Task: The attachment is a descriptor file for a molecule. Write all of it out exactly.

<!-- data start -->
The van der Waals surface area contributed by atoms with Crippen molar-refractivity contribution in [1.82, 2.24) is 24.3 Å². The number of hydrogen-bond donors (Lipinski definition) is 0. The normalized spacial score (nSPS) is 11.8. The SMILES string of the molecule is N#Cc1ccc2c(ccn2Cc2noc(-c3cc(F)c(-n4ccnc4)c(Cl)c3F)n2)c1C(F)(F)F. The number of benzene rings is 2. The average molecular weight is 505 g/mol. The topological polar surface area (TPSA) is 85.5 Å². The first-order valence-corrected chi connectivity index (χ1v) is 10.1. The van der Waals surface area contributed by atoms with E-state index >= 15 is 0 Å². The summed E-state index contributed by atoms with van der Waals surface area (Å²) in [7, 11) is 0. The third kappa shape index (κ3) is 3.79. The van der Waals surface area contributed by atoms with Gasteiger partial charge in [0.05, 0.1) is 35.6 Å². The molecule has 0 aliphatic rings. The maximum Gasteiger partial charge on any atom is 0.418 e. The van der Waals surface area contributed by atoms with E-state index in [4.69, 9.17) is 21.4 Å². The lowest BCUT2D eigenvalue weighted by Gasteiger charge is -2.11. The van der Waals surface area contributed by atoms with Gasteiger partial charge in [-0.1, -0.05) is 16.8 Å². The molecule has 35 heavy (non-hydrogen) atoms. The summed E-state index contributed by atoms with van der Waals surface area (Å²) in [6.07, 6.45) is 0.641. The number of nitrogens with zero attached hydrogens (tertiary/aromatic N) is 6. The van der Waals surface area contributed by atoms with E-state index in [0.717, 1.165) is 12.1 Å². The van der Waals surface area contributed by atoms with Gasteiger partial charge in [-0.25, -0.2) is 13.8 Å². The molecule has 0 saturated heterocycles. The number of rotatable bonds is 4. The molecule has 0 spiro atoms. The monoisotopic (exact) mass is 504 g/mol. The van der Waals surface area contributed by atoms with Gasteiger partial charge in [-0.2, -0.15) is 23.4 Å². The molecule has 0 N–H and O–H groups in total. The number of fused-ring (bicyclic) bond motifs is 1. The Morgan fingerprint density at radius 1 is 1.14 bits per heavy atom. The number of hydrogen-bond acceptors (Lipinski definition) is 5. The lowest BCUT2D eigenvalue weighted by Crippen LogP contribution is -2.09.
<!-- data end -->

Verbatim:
The van der Waals surface area contributed by atoms with Crippen molar-refractivity contribution in [1.82, 2.24) is 24.3 Å². The number of hydrogen-bond donors (Lipinski definition) is 0. The normalized spacial score (nSPS) is 11.8. The SMILES string of the molecule is N#Cc1ccc2c(ccn2Cc2noc(-c3cc(F)c(-n4ccnc4)c(Cl)c3F)n2)c1C(F)(F)F. The number of benzene rings is 2. The average molecular weight is 505 g/mol. The topological polar surface area (TPSA) is 85.5 Å². The first-order valence-corrected chi connectivity index (χ1v) is 10.1. The van der Waals surface area contributed by atoms with E-state index >= 15 is 0 Å². The summed E-state index contributed by atoms with van der Waals surface area (Å²) in [7, 11) is 0. The third kappa shape index (κ3) is 3.79. The van der Waals surface area contributed by atoms with Gasteiger partial charge in [0.05, 0.1) is 35.6 Å². The molecule has 0 aliphatic rings. The maximum Gasteiger partial charge on any atom is 0.418 e. The van der Waals surface area contributed by atoms with E-state index in [4.69, 9.17) is 21.4 Å². The lowest BCUT2D eigenvalue weighted by Gasteiger charge is -2.11. The van der Waals surface area contributed by atoms with Gasteiger partial charge in [-0.1, -0.05) is 16.8 Å². The molecule has 35 heavy (non-hydrogen) atoms. The summed E-state index contributed by atoms with van der Waals surface area (Å²) in [6.07, 6.45) is 0.641. The number of nitrogens with zero attached hydrogens (tertiary/aromatic N) is 6. The van der Waals surface area contributed by atoms with E-state index in [0.717, 1.165) is 12.1 Å². The van der Waals surface area contributed by atoms with Gasteiger partial charge in [-0.25, -0.2) is 13.8 Å². The molecule has 0 saturated heterocycles. The number of rotatable bonds is 4. The molecule has 0 spiro atoms. The monoisotopic (exact) mass is 504 g/mol. The van der Waals surface area contributed by atoms with Gasteiger partial charge in [-0.2, -0.15) is 23.4 Å². The molecule has 0 N–H and O–H groups in total. The number of fused-ring (bicyclic) bond motifs is 1. The Morgan fingerprint density at radius 1 is 1.14 bits per heavy atom. The number of hydrogen-bond acceptors (Lipinski definition) is 5. The lowest BCUT2D eigenvalue weighted by Crippen LogP contribution is -2.09.